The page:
“This is my blog, and if you don’t like it … well, I have others”
With apologies to Groucho Marx, who was speaking of principles.
Perhaps a better rule for the blog writer comes from Cyril Connolly in The New Statesman, 1933 ….
“Better to write for yourself and have no public, than to write for the public and have no self.”
But do not worry, dear Reader, I am going to follow the advice given by George Bernard Shaw in his Man and Superman ….
“It’s all right, then. He’s not going to act up to his principles.”
In the United Kingdom, Prince Charles, the Prince of Wales, was perhaps a little careless with his principles when he accepted a suitcase containing €1 million in cash from Sheikh Hamad bin Jassim bin Jaber Al Thani, prime minister of Qatar from 2007 to 2013. This was just part of more than £2.5 million in cash that the Sheik had handed over. The UK’s Charity Commission is to review this somewhat problematic transaction. Although there is no suggestion of wrongdoing, it does not say much for the future king’s judgement. With the country watching his every move, he would do well to be a little more reticent in accepting bags stuffed with cash.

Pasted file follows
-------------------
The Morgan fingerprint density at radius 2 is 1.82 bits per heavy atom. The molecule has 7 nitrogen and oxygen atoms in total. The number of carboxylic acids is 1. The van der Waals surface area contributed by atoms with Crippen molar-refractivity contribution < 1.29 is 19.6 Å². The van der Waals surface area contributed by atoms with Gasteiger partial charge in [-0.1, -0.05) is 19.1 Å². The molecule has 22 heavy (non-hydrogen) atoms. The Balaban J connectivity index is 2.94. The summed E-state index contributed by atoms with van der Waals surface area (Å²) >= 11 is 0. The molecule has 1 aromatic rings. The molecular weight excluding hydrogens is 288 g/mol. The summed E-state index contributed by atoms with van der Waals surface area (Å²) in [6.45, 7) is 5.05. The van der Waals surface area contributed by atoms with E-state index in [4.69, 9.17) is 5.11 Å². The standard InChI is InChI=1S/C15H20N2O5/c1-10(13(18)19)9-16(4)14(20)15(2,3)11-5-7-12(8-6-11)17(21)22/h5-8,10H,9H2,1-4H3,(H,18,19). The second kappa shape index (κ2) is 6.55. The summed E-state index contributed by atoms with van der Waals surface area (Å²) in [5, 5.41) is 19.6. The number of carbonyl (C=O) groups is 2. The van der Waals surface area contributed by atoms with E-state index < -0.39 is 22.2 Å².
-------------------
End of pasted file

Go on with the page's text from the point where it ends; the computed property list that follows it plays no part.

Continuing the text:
The Prince would be well-advised to keep an eye on his charities. The Metropolitan Police are currently investigating allegations of cash-for-honours. A Saudi billionaire, after giving a large sum to one of the Prince’s charities, is believed to have expected a CBE. As a CBE, Commander of the Order of the British Empire, relates to the now non-existent British empire it is not clear what this “honour” is worth.
The list of people who have declined a British honour is long and impressive. From Rudyard Kipling to George Bernard Shaw, from Michael Faraday to Stephen Hawking, hundreds have turned down the offer of an honour.
Of course, I am a mere blog writer and would be happy to accept both an honour and a well-stuffed suitcase.
I will let Oscar Wilde have the last word ….
“I am bound to say he never gave away any large sums of money to anybody. He is far too high-principled for that!”
(Lady Windermere’s Fan, 1893)